I love doing my own because I know my face so much more than anybody else. I literally sit here and do this everyday, but it’s always nice to do a little glam moment and feel more pampered if it’s for a bigger shoot or an event. I definitely don’t think I’ll ever not want to do my makeup. For me in a sense, it’s therapeutic to sit here and really take my time getting ready. I love that aspect of what I do.
Do people ask you to do their makeup?
Oh my gosh yes, but I’ve never done other people’s makeup. That’s a big misconception when it comes to what I do. All my friends will always say “Oh my gosh, would you want to do my makeup for my wedding?” Girl, I do not want to do your makeup for your wedding! I don’t want that pressure. I will gladly help with anything, but I can’t have that pressure on me. I’m a people pleaser right, so when other people want me to do their makeup, I always want them to like it. I want them to enjoy it. I get in my head, thinking “Oh, what if they don’t like what I just did?” But when it’s on myself, I can easily take it off and redo it. There’s not as much pressure on me.
Talk about being Asian American, what does it mean to have a platform and represent your community?
It’s been the most amazing thing. When I was growing up, there were a lot of idols with the blonde hair, blue-eyed look. Not that there’s anything wrong with that, but as a young child growing up in an environment where that’s all you really see in the media, no matter what your background is, you’re going to think to yourself, “I’m not enough. Why don’t I look like that person?” or “Why can’t I look like this person? I’ll never be able to be an actress” or “I’ll never be able to be a singer because I don’t look like them.”
I’ve received many messages over the years that have really touched my heart, saying I’ve given the younger generation that person to look up to who is Asian American. Who looks like them, who they can relate to. It’s not this one form of celebrity or person in the media that kids are looking up to. That to me has been the most fulfilling thing because I really do remember looking at the TV and thinking “well I’ll never be able to be an actress, because I don’t look like that.” To give the younger generations an example that beauty is everywhere. You don’t have to look like one specific ethnicity, skin color, eye color, or hair color to really be the person of your dreams.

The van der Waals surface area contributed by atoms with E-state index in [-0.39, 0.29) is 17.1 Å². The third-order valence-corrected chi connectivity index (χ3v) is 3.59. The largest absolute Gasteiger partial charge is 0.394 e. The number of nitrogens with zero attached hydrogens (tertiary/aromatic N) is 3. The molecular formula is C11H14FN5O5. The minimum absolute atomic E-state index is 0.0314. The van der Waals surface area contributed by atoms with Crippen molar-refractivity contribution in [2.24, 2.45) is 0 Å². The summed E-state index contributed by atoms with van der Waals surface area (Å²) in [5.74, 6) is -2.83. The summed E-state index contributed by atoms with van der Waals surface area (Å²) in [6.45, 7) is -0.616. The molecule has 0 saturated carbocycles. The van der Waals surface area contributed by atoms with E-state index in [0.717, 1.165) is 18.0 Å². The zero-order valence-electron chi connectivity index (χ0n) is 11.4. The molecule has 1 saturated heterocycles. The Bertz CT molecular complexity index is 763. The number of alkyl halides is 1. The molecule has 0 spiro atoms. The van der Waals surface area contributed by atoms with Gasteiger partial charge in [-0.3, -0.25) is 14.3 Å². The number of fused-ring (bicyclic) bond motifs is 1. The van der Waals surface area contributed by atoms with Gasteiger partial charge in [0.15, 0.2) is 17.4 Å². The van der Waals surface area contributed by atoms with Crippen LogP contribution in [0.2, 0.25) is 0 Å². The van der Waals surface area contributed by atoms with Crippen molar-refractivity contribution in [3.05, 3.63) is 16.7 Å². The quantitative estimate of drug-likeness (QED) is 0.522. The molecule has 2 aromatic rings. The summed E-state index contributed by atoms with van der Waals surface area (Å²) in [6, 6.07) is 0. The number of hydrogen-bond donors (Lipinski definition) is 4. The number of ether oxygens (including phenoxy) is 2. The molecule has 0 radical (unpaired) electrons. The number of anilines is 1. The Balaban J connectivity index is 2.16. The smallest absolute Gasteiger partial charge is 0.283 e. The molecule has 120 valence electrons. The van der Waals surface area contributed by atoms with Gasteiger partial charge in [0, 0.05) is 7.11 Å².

How important is mental health for you?
It’s extremely important. I am somebody that has a lot of drive, but in some senses, I can push myself a little too far. I’ve learned over the last couple years that it’s all about balance. It’s all about the hard work, but mental health and physical health is a priority. You have to take that time to reset, to take care of yourself, to do things that make you happy. Not because it’s any association with work, and I’m very lucky because I get to work in an amazing industry that’s so much fun. Even then, finding things I enjoy outside of work has been extremely vital to my mental health. For me to be able to come back and work in a good manner and be able to work really hard, I have to find that balance of taking care of my mental stability and doing things for me that maybe nobody else even knows about, that I’m doing for myself. One of the biggest things for me is meditation. I love meditating, it brings me back to my center. I meditate every single morning, I try to meditate every night if I can. If not, I don’t stress about it. Because that’s the other thing, I’d stress about not getting that time in. It’s all about balance.